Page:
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Enbridge adds 'layers of defence' to Mainline ahead of TMX opening

Calgary-based company sees deteriorating economics for moving Canadian oil south by rail

Enbridge workers weld pipe just west of Morden, Man., Thursday, Aug. 16, 2018. Enbridge Inc. says it expects its earnings per share to grow at a compounded annual rate of four to six per cent through 2025.THE CANADIAN PRESS/John Woods
Enbridge workers weld pipe just west of Morden, Man., Thursday, Aug. 16, 2018. Enbridge Inc. says it expects its earnings per share to grow at a compounded annual rate of four to six per cent through 2025.THE CANADIAN PRESS/John Woods

A top Enbridge (ENB.TO)(ENB) executive says the flow of oil through the company's massive North American pipeline network will barely take a hit from the start of the federal government-owned rival Trans Mountain pipeline expansion (TMX) project, due in part to its new deal with shippers.

Colin Gruending, Enbridge's executive vice-president and president of liquids pipelines, told analysts on Friday that his conviction on these points has strengthened since the company's Investor Day in March.

"Since then, let's reflect on what all happened here. TMX announced another delay," he said on Calgary-based Enbridge's first-quarter earnings call. "We understand the TMX is likely to have higher tolls with cost increases. We've seen the Keystone incident, and subsequent pressure restrictions invoked by firms. It's questionable if or when those will come off."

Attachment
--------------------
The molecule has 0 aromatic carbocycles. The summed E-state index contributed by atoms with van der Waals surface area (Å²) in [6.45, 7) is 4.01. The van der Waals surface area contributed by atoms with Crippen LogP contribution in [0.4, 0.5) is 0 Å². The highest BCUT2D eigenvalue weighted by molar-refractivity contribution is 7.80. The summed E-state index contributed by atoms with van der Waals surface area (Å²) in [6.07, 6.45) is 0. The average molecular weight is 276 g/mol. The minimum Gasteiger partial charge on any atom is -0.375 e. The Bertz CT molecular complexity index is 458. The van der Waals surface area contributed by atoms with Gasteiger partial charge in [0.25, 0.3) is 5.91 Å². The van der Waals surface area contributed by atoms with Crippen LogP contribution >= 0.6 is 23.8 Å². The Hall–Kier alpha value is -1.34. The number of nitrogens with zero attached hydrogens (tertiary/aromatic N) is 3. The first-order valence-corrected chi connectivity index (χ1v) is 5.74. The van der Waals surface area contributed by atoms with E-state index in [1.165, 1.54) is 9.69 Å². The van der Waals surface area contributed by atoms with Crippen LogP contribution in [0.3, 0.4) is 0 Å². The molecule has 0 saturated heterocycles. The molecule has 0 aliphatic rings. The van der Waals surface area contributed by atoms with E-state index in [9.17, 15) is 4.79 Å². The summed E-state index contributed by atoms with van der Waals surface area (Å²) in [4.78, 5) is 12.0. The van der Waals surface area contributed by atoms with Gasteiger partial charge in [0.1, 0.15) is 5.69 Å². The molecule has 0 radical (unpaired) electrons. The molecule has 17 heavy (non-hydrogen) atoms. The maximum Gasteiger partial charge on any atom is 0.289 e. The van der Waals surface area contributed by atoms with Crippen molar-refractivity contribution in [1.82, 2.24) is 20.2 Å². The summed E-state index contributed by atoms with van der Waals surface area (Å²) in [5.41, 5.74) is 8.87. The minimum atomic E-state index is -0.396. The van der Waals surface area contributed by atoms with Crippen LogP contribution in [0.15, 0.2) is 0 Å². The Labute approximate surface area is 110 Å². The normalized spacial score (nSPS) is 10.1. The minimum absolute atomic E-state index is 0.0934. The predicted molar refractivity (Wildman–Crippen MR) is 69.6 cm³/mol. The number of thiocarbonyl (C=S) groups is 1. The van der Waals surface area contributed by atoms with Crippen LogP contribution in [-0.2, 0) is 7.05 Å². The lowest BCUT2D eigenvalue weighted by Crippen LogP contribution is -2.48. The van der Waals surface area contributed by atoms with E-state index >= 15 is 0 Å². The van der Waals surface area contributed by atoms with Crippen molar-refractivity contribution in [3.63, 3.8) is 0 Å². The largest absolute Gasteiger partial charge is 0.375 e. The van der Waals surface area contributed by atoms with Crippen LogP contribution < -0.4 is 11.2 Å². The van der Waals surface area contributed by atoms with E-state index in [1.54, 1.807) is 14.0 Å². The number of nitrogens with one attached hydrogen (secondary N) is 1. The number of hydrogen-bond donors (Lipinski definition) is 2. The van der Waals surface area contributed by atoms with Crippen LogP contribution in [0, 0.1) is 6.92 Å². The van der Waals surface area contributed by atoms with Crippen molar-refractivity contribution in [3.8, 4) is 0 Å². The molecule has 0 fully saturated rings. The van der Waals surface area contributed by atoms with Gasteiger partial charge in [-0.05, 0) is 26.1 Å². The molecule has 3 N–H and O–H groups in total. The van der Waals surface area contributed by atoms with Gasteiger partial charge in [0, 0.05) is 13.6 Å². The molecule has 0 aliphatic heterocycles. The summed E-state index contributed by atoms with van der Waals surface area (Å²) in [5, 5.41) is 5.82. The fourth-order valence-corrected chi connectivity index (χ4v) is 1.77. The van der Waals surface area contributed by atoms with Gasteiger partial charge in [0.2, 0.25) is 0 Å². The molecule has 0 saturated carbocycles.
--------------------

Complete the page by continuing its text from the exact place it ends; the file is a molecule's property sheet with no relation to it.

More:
Gruending adds that Mexico is looking to refine more of its oil domestically, a bullish factor for bids on Canadian crude by U.S. Gulf Coast refineries. At the same time, he sees deteriorating economics for moving Canadian oil south by rail.

Enbridge's toll agreement with oil shippers for its Mainline crude pipeline system announced Thursday aims to adds a new risk buffer for the company. It "provides downside protection in the event of supply or demand disruptions or unforeseen cost exposure, a feature that did not exist in the previous Competitive Tolling Settlement," the company said. Once finalized and approved by Canada Energy Regulator (CER), the new deal will be in place through 2028.

"We've got a couple layers of defence here," Gruending added on Friday. "Will we need them? Maybe not. But it is Enbridge's preference to have them."

The Canadian pipeline giant has been trying to reach a deal with oil shippers on a new tolling agreement since November 2021, when the CER rejected its proposal to lock oil producers into long-term contracts.

Enbridge's Mainline network is Canada's largest oil pipeline system, providing about 70 per cent of the total oil pipeline transportation capacity out of Western Canada.

After years of running full, Gruending predicts Mainline will maintain a 95 per cent utilization rate once the much-delayed TMX project comes online. Trans Mountain Corporation's latest estimate is for the project to enter service in early 2024.

"Going forward, our incentive to maximize barrels on the system, combined with our new more competitive toll and our unparalleled market access, increases the attractiveness of our pipeline compared to others and ensures the Mainline will be well utilized by our customers for decades to come," Enbridge CEO Greg Ebel said on Friday's call.

Jeff Lagerquist is a senior reporter at Yahoo Finance Canada. Follow him on Twitter @jefflagerquist.

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